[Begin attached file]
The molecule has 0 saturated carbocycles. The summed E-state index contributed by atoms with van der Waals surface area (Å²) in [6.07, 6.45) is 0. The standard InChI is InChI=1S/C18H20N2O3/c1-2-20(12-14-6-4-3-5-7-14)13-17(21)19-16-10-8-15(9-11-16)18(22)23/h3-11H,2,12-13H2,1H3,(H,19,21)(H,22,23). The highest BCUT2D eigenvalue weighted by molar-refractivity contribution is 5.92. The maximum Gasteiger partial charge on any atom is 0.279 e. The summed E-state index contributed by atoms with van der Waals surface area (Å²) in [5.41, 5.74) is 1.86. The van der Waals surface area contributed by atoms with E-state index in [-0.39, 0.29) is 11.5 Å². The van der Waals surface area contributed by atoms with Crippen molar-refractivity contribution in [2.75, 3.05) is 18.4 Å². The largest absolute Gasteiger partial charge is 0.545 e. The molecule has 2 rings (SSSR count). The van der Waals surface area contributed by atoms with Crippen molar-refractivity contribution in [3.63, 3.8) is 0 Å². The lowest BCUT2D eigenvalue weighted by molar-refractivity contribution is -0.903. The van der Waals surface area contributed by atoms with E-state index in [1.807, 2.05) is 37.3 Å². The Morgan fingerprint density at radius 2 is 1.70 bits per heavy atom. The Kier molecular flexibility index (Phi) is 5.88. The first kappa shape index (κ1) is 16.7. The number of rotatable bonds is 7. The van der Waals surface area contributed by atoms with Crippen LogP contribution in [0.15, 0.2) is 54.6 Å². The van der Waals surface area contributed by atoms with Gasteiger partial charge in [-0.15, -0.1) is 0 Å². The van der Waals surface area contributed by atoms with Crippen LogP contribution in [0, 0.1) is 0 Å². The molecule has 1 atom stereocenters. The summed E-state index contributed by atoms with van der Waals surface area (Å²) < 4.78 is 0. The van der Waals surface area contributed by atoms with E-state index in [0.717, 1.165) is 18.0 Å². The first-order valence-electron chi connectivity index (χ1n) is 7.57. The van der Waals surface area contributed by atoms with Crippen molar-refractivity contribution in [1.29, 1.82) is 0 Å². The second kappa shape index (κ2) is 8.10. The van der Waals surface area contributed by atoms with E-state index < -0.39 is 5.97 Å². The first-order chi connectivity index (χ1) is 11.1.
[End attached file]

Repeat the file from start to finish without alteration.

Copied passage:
The molecule has 0 saturated carbocycles. The summed E-state index contributed by atoms with van der Waals surface area (Å²) in [6.07, 6.45) is 0. The standard InChI is InChI=1S/C18H20N2O3/c1-2-20(12-14-6-4-3-5-7-14)13-17(21)19-16-10-8-15(9-11-16)18(22)23/h3-11H,2,12-13H2,1H3,(H,19,21)(H,22,23). The highest BCUT2D eigenvalue weighted by molar-refractivity contribution is 5.92. The maximum Gasteiger partial charge on any atom is 0.279 e. The summed E-state index contributed by atoms with van der Waals surface area (Å²) in [5.41, 5.74) is 1.86. The van der Waals surface area contributed by atoms with E-state index in [-0.39, 0.29) is 11.5 Å². The van der Waals surface area contributed by atoms with Crippen molar-refractivity contribution in [2.75, 3.05) is 18.4 Å². The largest absolute Gasteiger partial charge is 0.545 e. The molecule has 2 rings (SSSR count). The van der Waals surface area contributed by atoms with Crippen molar-refractivity contribution in [3.63, 3.8) is 0 Å². The lowest BCUT2D eigenvalue weighted by molar-refractivity contribution is -0.903. The van der Waals surface area contributed by atoms with E-state index in [1.807, 2.05) is 37.3 Å². The Morgan fingerprint density at radius 2 is 1.70 bits per heavy atom. The Kier molecular flexibility index (Phi) is 5.88. The first kappa shape index (κ1) is 16.7. The number of rotatable bonds is 7. The van der Waals surface area contributed by atoms with Crippen LogP contribution in [0.15, 0.2) is 54.6 Å². The van der Waals surface area contributed by atoms with Gasteiger partial charge in [-0.15, -0.1) is 0 Å². The van der Waals surface area contributed by atoms with Crippen LogP contribution in [0, 0.1) is 0 Å². The molecule has 1 atom stereocenters. The summed E-state index contributed by atoms with van der Waals surface area (Å²) < 4.78 is 0. The van der Waals surface area contributed by atoms with E-state index in [0.717, 1.165) is 18.0 Å². The first-order valence-electron chi connectivity index (χ1n) is 7.57. The van der Waals surface area contributed by atoms with Crippen molar-refractivity contribution in [1.29, 1.82) is 0 Å². The second kappa shape index (κ2) is 8.10. The van der Waals surface area contributed by atoms with E-state index < -0.39 is 5.97 Å². The first-order chi connectivity index (χ1) is 11.1.